While plausible, however, the notion of an authentic self doesn’t seem like it can coexist as we play various roles in our lives—as an employee, spouse, friend, and family member. If we all play various roles, which one is the “real me?” Although we shift roles based on our context, we can still have a sense of a “true self.” Researchers have found that adolescents come to be concerned with what is their “true self” (Harter, 2002). They have explored this concern by having individuals list attributes of the self in different relational contexts (e.g. with friends, at school, with our mother or father), and then having individuals identify which attributes conflict—for example being “outgoing” with friends but “depressed” when around parents (Harter, 2002). Individuals vary in the number of attributes that conflict, ranging anywhere from one to 15 or 20 (Harter, 2002). When faced with these conflicts, Harter explains that some individuals “spontaneously agonized over which of these conflicting attributes represent true-self behavior, and which seemed false” (2002, p. 385). Nevertheless, when there are conflicts among these attributes, individuals can identify “true self” behavior, using descriptions such as “the ‘real me inside,’ ‘saying what you really think,’ ‘expressing your opinion.’ In contrast, false self-behaviors are defined as ‘being phony,’ ‘not stating your true opinion,’ and ‘saying what you think others want to hear” (Harter, Bresnick, Bouchey, & Whitesell, 1997, p. 844).
Julia Roberts (mom to twins Hazel and Phinnaeus): “I try to call my mother, Betty, with more regularity because I think, What if Hazel didn’t call me for two weeks? I’m able to see her mothering now from a different vantage point.”
Ultimately, whether we are a “multiplicity of selves” or have a “true self” calls for a both/and . Rather than a debate over whether we either have a multiplicity of selves or only one true self, we both shift ourselves given the context and have a sense of a true self. Thus, if we have a sense of a true self, we can be more or less authentic to it, and individuals vary in their authenticity. In measuring individual differences in this regard, Wood et al. (2008) ask questions such as “I always stand by what I believe in,” and “I am true to myself in most situations” (p. 399). They also ask questions about whether you feel alienated from the self, with statements such as “I feel out of touch with the ‘real me’”—much like the experience described by Bill George as he was driving home that afternoon.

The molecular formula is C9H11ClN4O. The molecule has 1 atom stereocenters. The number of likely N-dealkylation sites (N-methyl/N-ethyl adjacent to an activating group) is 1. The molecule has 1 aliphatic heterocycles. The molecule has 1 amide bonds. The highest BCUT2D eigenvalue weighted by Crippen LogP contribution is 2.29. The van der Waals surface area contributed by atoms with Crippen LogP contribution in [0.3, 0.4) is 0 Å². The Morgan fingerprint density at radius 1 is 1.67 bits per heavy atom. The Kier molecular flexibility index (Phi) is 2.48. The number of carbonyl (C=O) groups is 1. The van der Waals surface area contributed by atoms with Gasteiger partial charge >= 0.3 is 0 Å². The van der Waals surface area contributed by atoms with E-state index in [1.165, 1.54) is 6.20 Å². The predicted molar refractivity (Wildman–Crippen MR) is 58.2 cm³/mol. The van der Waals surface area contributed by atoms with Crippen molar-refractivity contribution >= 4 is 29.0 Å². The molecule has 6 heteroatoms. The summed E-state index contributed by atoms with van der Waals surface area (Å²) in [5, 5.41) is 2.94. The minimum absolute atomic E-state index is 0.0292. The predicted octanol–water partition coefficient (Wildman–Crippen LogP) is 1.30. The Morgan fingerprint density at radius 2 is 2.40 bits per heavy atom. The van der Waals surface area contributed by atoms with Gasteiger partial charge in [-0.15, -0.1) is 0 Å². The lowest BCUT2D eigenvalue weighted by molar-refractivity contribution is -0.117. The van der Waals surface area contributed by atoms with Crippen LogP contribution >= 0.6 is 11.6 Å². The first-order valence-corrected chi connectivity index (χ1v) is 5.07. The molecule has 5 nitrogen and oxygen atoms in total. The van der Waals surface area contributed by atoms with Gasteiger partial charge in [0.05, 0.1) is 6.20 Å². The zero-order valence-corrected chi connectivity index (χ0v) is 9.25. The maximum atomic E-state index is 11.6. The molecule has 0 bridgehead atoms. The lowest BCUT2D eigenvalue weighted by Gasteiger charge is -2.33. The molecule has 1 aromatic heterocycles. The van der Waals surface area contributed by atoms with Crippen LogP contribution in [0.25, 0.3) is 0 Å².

In sum, authenticity is not as ephemeral as it might appear. It has an emerging body of research (most recently see Gan, Heller, & Chen, 2018), and, like Bill George, we can recall instances of being inauthentic, often due to a desire to conform and impress others. In addition, as you might guess, researchers have found a large number of correlations between authenticity and well-being (Wood, et al, 2008). Thus, it is worth engaging in the question of authenticity and making it a more salient experience to strive for throughout many contexts, even, and perhaps most importantly, at work.